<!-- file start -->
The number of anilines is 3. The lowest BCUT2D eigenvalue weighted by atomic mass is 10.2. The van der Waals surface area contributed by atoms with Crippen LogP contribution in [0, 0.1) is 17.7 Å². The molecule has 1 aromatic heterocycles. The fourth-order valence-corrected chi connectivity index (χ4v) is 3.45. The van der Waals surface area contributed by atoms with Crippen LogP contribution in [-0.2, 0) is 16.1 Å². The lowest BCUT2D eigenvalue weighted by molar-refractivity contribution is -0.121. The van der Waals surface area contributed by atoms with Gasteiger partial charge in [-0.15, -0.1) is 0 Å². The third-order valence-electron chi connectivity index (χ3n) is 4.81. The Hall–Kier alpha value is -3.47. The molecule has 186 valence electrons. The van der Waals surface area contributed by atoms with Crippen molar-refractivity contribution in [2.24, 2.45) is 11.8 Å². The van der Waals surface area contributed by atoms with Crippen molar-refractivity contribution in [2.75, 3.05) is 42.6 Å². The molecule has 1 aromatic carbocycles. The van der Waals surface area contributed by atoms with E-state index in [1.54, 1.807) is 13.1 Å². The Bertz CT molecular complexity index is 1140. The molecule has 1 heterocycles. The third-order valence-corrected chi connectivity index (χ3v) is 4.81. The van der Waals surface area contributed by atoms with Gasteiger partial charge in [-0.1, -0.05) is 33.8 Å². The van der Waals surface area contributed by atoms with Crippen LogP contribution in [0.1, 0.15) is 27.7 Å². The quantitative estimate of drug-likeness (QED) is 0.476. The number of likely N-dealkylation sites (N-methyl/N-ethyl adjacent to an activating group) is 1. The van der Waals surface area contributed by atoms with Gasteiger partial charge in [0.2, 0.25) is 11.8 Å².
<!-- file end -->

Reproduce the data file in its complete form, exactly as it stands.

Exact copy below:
The number of anilines is 3. The lowest BCUT2D eigenvalue weighted by atomic mass is 10.2. The van der Waals surface area contributed by atoms with Crippen LogP contribution in [0, 0.1) is 17.7 Å². The molecule has 1 aromatic heterocycles. The fourth-order valence-corrected chi connectivity index (χ4v) is 3.45. The van der Waals surface area contributed by atoms with Crippen LogP contribution in [-0.2, 0) is 16.1 Å². The lowest BCUT2D eigenvalue weighted by molar-refractivity contribution is -0.121. The van der Waals surface area contributed by atoms with Gasteiger partial charge in [-0.15, -0.1) is 0 Å². The third-order valence-electron chi connectivity index (χ3n) is 4.81. The Hall–Kier alpha value is -3.47. The molecule has 186 valence electrons. The van der Waals surface area contributed by atoms with Crippen molar-refractivity contribution in [2.24, 2.45) is 11.8 Å². The van der Waals surface area contributed by atoms with Crippen molar-refractivity contribution in [2.75, 3.05) is 42.6 Å². The molecule has 1 aromatic carbocycles. The van der Waals surface area contributed by atoms with E-state index in [1.54, 1.807) is 13.1 Å². The Bertz CT molecular complexity index is 1140. The molecule has 1 heterocycles. The third-order valence-corrected chi connectivity index (χ3v) is 4.81. The van der Waals surface area contributed by atoms with Gasteiger partial charge in [-0.1, -0.05) is 33.8 Å². The van der Waals surface area contributed by atoms with Crippen LogP contribution in [0.1, 0.15) is 27.7 Å². The quantitative estimate of drug-likeness (QED) is 0.476. The number of likely N-dealkylation sites (N-methyl/N-ethyl adjacent to an activating group) is 1. The van der Waals surface area contributed by atoms with Gasteiger partial charge in [0.2, 0.25) is 11.8 Å².